1. Heidi MacDonald recounts my "withering overview" of Marvel's irrational reprint policies (above), as well as Brian Hibbs' analysis from a couple of weeks ago at She goes on to recount Marvel Associate Publisher Ruwan Jayatilleke's rather lame responses that Marvel was meeting their own internal metrics for their trade program.

    These responses, of course, do not remotely address the most glaring concerns from either Hibbs or me. To be blunt, while Marvel may be meeting their own cheap-as-possible goals, they are continuing to fail retailers in the direct market, as well as their fans nationwide.

    As I said before, they need better value, better design, better quality, more quantity, and a deeper catalog. Until then they will continue to fall far behind DC in terms of value and quality and availability. Today Ruwan Jayatilleke was fired. There needs to be a sea-change, and axing one of your executives isn't going to cut it.

  2. Just an FYI to whomever titled this article: schizophrenic does not remotely mean what you think it means and it may offend somebody who actually deals with it on a daily basis to have it misused like this.

  3. Axioma, no offense intended, I was using it in the colloquial sense, defined in several sources as "Of, relating to, or characterized by the coexistence of disparate or antagonistic elements;" "experiencing or maintaining contradictory attitudes, emotions, etc." Concern noted, but I'm not changing it.

  4. I'll stick with Valiant comics. Their opening salvo of trade paperbacks are $10 each. That's for 4 issues of X-O Manowar, or 5 issues of Harbinger! That's like $2 per issue for Harbinger and that's half the cover price of the floppies. Viva la Valiant!

  5. From a perspective of a reader/customer, the key issues (aside from the quality of the story - which is a relatively subjective assessment) are value for money and accessibility. It's baffling to see how quickly Marvel's trades go out of print and it also baffles me to see how slow DC are to produce paperback editions of their trade collections. $24.99 for four issues in a hardcover is obscene, especially given the fact that other publishers offer a longer book with higher production values for the same money.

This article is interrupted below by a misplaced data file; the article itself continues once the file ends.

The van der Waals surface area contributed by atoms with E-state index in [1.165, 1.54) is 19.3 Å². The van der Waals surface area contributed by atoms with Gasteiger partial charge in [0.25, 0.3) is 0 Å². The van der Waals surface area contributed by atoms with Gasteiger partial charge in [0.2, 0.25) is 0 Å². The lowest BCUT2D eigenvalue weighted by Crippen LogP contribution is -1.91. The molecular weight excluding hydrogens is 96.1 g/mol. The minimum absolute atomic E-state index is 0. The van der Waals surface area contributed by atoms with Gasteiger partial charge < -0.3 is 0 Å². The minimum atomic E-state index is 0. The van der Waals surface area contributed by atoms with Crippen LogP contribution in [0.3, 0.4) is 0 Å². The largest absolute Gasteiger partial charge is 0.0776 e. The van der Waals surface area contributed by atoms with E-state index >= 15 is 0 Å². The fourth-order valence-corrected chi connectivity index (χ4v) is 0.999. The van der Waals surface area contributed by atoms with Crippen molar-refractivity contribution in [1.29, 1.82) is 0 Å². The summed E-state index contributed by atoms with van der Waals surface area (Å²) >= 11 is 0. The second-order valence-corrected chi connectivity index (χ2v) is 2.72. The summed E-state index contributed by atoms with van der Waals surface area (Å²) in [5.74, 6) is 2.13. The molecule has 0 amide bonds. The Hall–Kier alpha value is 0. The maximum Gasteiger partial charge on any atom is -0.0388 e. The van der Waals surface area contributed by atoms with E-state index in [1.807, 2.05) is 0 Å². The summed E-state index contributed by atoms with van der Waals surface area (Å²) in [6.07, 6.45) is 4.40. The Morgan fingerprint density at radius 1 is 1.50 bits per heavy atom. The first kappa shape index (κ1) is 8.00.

In Marvel's favour, I do admire their Omnibus Editions and better value products like the 12 issue hardcovers, such as the recent one covering the first year of Waid's Daredevil run (which I thought was very well produced).

    I would be interested to hear your assessment of Image, Dark Horse and IDW's trade/graphic novel publishing practices. My anecdotal experiences are generally very positive in terms of the cost:content ratio.

  6. Ed, I kept my comparison to DC as Dark Horse, Image, IDW, et al are very different publishers. DC and Marvel are distinct companies, but they largely draw from the same talent pool, and produce the same kind of work (superhero and main-stream genre material).

    Today DC released James Robinson's Shade series in trade, with 12 issue for just $19.99 featuring art from some of the best in the business including Frazer Irving, Darwyn Cooke, Javier Pulido and more. The value and quality of this collection is typical of DC.

    That Marvel can't hold a candle to DC in this regard is because of Ike Perlmutter and his shockingly cheap ways infecting every aspect of the company. (This is from my conversations with Marvel staffers in the last couple of days and from the consensus of reportage from Heidi MacDonald and more.)

    As for other publishers, Image and Dark Horse put out fantastic material for a good price, especially with certain recent Image releases, like Saga - the best comic of last year with 6 issues in trade for just ten bucks.

    And one could write volumes on the extraordinary quality of the material that IDW has been putting out between their art books, artist editions and more. Marvel could learn a lot from them, but more importantly, they could learn a lot from DC.

  7. An observation of note:

    When I published this article, Punisher Max Volume 7 was out of print (and had been for a couple of years), as I note.

    As of this writing, it has come back into print and is now available at Diamond Comics Distributors. FEB072209. Astonishing coincidence.